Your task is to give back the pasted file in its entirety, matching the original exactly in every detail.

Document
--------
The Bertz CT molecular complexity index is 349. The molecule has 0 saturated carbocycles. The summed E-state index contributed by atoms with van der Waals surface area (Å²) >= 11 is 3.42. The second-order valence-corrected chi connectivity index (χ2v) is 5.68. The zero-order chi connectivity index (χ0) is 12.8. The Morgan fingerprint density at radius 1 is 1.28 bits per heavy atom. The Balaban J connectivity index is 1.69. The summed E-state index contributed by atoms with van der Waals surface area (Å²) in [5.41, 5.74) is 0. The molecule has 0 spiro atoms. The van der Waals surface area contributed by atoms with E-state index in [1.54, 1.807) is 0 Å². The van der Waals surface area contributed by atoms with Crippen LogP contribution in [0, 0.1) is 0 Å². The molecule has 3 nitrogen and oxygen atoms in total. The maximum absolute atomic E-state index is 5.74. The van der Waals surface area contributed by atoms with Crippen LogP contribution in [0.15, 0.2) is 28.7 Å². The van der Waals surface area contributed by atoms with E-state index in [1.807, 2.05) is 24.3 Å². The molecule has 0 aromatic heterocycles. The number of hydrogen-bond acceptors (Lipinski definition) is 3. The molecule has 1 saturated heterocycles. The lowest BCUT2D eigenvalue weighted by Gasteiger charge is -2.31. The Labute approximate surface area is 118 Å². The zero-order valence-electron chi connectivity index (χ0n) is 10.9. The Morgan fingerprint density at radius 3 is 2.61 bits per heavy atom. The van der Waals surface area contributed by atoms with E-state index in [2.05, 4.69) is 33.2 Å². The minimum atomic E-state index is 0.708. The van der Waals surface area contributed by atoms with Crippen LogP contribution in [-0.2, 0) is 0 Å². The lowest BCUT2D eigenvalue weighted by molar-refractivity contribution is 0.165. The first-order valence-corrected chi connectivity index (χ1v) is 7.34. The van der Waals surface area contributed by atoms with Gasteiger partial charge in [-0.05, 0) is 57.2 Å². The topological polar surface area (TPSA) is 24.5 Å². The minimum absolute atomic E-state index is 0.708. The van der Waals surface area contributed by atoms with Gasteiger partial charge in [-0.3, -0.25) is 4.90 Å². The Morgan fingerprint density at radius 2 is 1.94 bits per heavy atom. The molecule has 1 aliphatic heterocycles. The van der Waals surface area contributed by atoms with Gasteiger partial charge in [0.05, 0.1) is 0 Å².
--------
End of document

The Bertz CT molecular complexity index is 349. The molecule has 0 saturated carbocycles. The summed E-state index contributed by atoms with van der Waals surface area (Å²) >= 11 is 3.42. The second-order valence-corrected chi connectivity index (χ2v) is 5.68. The zero-order chi connectivity index (χ0) is 12.8. The Morgan fingerprint density at radius 1 is 1.28 bits per heavy atom. The Balaban J connectivity index is 1.69. The summed E-state index contributed by atoms with van der Waals surface area (Å²) in [5.41, 5.74) is 0. The molecule has 0 spiro atoms. The van der Waals surface area contributed by atoms with E-state index in [1.54, 1.807) is 0 Å². The van der Waals surface area contributed by atoms with Crippen LogP contribution in [0, 0.1) is 0 Å². The molecule has 3 nitrogen and oxygen atoms in total. The maximum absolute atomic E-state index is 5.74. The van der Waals surface area contributed by atoms with Crippen LogP contribution in [0.15, 0.2) is 28.7 Å². The van der Waals surface area contributed by atoms with E-state index in [1.807, 2.05) is 24.3 Å². The molecule has 0 aromatic heterocycles. The number of hydrogen-bond acceptors (Lipinski definition) is 3. The molecule has 1 saturated heterocycles. The lowest BCUT2D eigenvalue weighted by Gasteiger charge is -2.31. The Labute approximate surface area is 118 Å². The zero-order valence-electron chi connectivity index (χ0n) is 10.9. The Morgan fingerprint density at radius 3 is 2.61 bits per heavy atom. The van der Waals surface area contributed by atoms with E-state index in [2.05, 4.69) is 33.2 Å². The minimum atomic E-state index is 0.708. The van der Waals surface area contributed by atoms with Crippen LogP contribution in [-0.2, 0) is 0 Å². The lowest BCUT2D eigenvalue weighted by molar-refractivity contribution is 0.165. The first-order valence-corrected chi connectivity index (χ1v) is 7.34. The van der Waals surface area contributed by atoms with Gasteiger partial charge in [-0.05, 0) is 57.2 Å². The topological polar surface area (TPSA) is 24.5 Å². The minimum absolute atomic E-state index is 0.708. The van der Waals surface area contributed by atoms with Gasteiger partial charge in [-0.3, -0.25) is 4.90 Å². The Morgan fingerprint density at radius 2 is 1.94 bits per heavy atom. The molecule has 1 aliphatic heterocycles. The van der Waals surface area contributed by atoms with Gasteiger partial charge in [0.05, 0.1) is 0 Å².